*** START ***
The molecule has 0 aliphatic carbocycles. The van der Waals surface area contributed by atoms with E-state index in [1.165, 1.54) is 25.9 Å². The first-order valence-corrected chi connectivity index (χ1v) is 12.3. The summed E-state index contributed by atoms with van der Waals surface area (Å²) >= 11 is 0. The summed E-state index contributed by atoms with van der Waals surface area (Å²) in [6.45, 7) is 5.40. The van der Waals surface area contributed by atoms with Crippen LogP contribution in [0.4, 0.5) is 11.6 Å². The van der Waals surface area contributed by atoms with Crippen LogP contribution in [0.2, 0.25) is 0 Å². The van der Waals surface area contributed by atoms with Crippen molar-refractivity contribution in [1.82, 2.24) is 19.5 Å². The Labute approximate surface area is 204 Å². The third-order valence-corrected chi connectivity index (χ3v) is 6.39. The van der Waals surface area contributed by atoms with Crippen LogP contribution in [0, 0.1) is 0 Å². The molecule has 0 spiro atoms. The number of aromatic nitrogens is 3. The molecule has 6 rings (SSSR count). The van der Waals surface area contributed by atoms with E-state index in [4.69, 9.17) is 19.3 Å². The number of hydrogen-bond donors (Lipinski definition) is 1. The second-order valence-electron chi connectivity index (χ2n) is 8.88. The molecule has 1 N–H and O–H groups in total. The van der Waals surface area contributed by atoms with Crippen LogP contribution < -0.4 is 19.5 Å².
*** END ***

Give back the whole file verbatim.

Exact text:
The molecule has 0 aliphatic carbocycles. The van der Waals surface area contributed by atoms with E-state index in [1.165, 1.54) is 25.9 Å². The first-order valence-corrected chi connectivity index (χ1v) is 12.3. The summed E-state index contributed by atoms with van der Waals surface area (Å²) >= 11 is 0. The summed E-state index contributed by atoms with van der Waals surface area (Å²) in [6.45, 7) is 5.40. The van der Waals surface area contributed by atoms with Crippen LogP contribution in [0.4, 0.5) is 11.6 Å². The van der Waals surface area contributed by atoms with Crippen LogP contribution in [0.2, 0.25) is 0 Å². The van der Waals surface area contributed by atoms with Crippen molar-refractivity contribution in [1.82, 2.24) is 19.5 Å². The Labute approximate surface area is 204 Å². The third-order valence-corrected chi connectivity index (χ3v) is 6.39. The van der Waals surface area contributed by atoms with Crippen LogP contribution in [0, 0.1) is 0 Å². The molecule has 0 spiro atoms. The number of aromatic nitrogens is 3. The molecule has 6 rings (SSSR count). The van der Waals surface area contributed by atoms with E-state index in [4.69, 9.17) is 19.3 Å². The number of hydrogen-bond donors (Lipinski definition) is 1. The second-order valence-electron chi connectivity index (χ2n) is 8.88. The molecule has 1 N–H and O–H groups in total. The van der Waals surface area contributed by atoms with Crippen LogP contribution < -0.4 is 19.5 Å².